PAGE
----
This is used when referring to someone who puts in extra effort in a project that they are doing, whether for school or for work. Like the other phrase in this passage, there is a tendency to label the person who does this as being generally a “nice” person, although it could also be used as a label for a perfectionist who wants credit for doing the extra work that goes over and beyond the expectations of the teacher/employer. However we interpret the motives for the person “going the extra mile,” we tend to think of that person’s actions as being worthy of some kind of applause or reward.
DANGERS OF READING OUT OF CONTEXT
Once again, while these phrases on their own may not present the greatest danger for going off-course in our faith as Christians, there are still a few cautions that we need to watch out for. The biggest one is that these phrases tend to encourage “niceness” as the ultimate virtue. Please don’t misunderstand me when I say this – kindness, gentleness and meekness are great character traits, and they are praised in other sections of Scripture. The danger comes when that “nice” also translates into passive and weak-willed, leading to a lack of healthy boundaries, and refusing to confront evil out of our fear of offending the other person.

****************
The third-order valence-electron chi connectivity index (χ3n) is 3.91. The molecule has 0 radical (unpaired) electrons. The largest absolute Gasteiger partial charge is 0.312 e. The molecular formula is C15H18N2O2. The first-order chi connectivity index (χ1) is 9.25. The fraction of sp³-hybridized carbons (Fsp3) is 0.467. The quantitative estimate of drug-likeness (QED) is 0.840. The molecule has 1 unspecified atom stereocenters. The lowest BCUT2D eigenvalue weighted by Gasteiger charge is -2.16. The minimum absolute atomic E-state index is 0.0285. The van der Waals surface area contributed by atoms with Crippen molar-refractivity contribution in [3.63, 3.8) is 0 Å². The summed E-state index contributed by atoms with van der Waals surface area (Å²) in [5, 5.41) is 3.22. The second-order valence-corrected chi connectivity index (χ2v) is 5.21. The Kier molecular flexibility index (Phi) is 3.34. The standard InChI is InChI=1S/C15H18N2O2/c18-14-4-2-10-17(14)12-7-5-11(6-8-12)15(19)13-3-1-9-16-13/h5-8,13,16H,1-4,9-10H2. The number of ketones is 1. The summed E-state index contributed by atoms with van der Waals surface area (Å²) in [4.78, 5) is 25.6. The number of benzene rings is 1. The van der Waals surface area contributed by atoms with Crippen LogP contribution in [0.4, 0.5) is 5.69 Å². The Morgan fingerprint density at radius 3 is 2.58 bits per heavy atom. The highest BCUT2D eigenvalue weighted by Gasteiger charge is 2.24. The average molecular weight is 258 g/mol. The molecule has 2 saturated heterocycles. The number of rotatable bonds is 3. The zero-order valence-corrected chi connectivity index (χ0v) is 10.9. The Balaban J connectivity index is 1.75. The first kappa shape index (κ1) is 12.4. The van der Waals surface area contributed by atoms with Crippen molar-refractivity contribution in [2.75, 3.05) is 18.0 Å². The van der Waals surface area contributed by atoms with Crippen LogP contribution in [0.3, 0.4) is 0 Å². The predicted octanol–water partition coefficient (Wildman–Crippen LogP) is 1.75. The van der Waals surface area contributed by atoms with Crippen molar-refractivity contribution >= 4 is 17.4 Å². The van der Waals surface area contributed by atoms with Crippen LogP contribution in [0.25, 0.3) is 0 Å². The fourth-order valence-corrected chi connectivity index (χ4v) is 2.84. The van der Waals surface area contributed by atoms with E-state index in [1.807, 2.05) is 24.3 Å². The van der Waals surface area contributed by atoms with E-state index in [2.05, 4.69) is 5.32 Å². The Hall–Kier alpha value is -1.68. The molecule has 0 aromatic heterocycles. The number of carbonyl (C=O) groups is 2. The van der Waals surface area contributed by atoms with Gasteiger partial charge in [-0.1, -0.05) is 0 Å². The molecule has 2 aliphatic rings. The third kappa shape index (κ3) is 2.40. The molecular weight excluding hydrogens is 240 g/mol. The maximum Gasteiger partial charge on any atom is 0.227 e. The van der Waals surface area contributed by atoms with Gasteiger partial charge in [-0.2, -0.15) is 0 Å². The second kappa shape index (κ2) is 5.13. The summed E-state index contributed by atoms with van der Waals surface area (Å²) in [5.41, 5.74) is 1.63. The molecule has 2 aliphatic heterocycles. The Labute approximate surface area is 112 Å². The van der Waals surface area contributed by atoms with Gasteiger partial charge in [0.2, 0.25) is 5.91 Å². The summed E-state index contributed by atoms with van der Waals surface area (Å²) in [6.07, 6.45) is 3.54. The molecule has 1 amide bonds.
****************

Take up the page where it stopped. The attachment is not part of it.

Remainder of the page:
See, when we hold “nice” as our ultimate goal, we also tend to get uncomfortable with Jesus when he clears the temple of the merchants and moneychangers (Matthew 21:12-17), or when he says certain things to the Pharisees and Sadducees that would make those in “nice” churches cringe (like calling them snakes, fools, hypocrites, whitewashed tombs, and blind guides in Matthew 23 and Luke 11, or when he told them that they were children of Satan in John 8:44). We would also have a problem with pretty much every prophet in the Old Testament, as well as the tone that Paul takes in several of his letters (1 and 2 Corinthians and Galatians especially).
So, if Jesus was the one who said these words, namely our need to turn the other cheek (since that is the image that is giving us the most trouble here), then why does it seem that he, and most of the heroes of the Bible, not to mention many of the heroes from the history of Christianity after the Bible was written, didn’t seem to obey these very words? That would mean that every Protestant tradition would be existing in disobedience to Jesus’ words here, especially if we consider the circumstances that caused the Protestant Reformation in the 1500’s. Not only this, but it was out of Christian conviction that forced the Abolitionists like William Wilberforce in Britain and later the governmental leadership of Abraham Lincoln in the United States to oppose the trade in slaves. It was also the conviction of concerned Christians that operated the Underground Railroad and led to legislations later that would protect children from slavery-like labor. If obeying Jesus to “turn the other cheek” means to roll over and allow the abuse to continue, then none of this would have happened.